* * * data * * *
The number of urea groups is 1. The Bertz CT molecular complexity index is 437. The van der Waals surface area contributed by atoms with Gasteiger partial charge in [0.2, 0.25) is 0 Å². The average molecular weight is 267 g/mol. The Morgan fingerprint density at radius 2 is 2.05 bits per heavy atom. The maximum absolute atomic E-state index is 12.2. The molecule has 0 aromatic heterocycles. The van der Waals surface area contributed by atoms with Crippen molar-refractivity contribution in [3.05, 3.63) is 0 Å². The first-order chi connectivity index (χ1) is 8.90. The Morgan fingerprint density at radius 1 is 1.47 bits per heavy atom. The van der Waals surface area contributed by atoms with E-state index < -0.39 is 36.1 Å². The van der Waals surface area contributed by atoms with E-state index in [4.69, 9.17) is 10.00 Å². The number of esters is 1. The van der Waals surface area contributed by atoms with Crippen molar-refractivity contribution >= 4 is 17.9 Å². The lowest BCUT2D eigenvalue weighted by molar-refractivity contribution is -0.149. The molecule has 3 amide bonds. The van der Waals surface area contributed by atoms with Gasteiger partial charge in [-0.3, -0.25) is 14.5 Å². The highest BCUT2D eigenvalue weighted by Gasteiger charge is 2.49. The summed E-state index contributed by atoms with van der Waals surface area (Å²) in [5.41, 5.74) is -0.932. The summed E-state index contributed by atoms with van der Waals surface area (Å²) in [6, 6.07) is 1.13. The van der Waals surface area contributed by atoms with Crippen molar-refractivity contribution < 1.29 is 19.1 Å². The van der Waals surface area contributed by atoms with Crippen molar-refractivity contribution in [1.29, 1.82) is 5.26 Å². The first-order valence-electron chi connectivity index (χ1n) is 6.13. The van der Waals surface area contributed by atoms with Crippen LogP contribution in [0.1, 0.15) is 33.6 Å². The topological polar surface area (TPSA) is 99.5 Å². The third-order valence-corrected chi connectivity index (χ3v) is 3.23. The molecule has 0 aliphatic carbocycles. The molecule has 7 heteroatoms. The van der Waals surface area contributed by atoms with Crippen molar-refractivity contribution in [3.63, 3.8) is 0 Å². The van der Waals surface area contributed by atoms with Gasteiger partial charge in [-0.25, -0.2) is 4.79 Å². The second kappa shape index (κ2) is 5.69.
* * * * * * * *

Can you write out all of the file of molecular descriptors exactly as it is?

The number of urea groups is 1. The Bertz CT molecular complexity index is 437. The van der Waals surface area contributed by atoms with Gasteiger partial charge in [0.2, 0.25) is 0 Å². The average molecular weight is 267 g/mol. The Morgan fingerprint density at radius 2 is 2.05 bits per heavy atom. The maximum absolute atomic E-state index is 12.2. The molecule has 0 aromatic heterocycles. The van der Waals surface area contributed by atoms with Crippen molar-refractivity contribution in [3.05, 3.63) is 0 Å². The first-order chi connectivity index (χ1) is 8.90. The Morgan fingerprint density at radius 1 is 1.47 bits per heavy atom. The van der Waals surface area contributed by atoms with E-state index < -0.39 is 36.1 Å². The van der Waals surface area contributed by atoms with E-state index in [4.69, 9.17) is 10.00 Å². The number of esters is 1. The van der Waals surface area contributed by atoms with Crippen molar-refractivity contribution >= 4 is 17.9 Å². The lowest BCUT2D eigenvalue weighted by molar-refractivity contribution is -0.149. The molecule has 3 amide bonds. The van der Waals surface area contributed by atoms with Gasteiger partial charge in [-0.3, -0.25) is 14.5 Å². The highest BCUT2D eigenvalue weighted by Gasteiger charge is 2.49. The summed E-state index contributed by atoms with van der Waals surface area (Å²) in [5.41, 5.74) is -0.932. The summed E-state index contributed by atoms with van der Waals surface area (Å²) in [6, 6.07) is 1.13. The van der Waals surface area contributed by atoms with Crippen molar-refractivity contribution < 1.29 is 19.1 Å². The van der Waals surface area contributed by atoms with Crippen molar-refractivity contribution in [1.29, 1.82) is 5.26 Å². The first-order valence-electron chi connectivity index (χ1n) is 6.13. The van der Waals surface area contributed by atoms with Crippen LogP contribution in [0.1, 0.15) is 33.6 Å². The topological polar surface area (TPSA) is 99.5 Å². The third-order valence-corrected chi connectivity index (χ3v) is 3.23. The molecule has 0 aliphatic carbocycles. The molecule has 7 heteroatoms. The van der Waals surface area contributed by atoms with Crippen molar-refractivity contribution in [3.63, 3.8) is 0 Å². The van der Waals surface area contributed by atoms with Gasteiger partial charge in [-0.25, -0.2) is 4.79 Å². The second kappa shape index (κ2) is 5.69.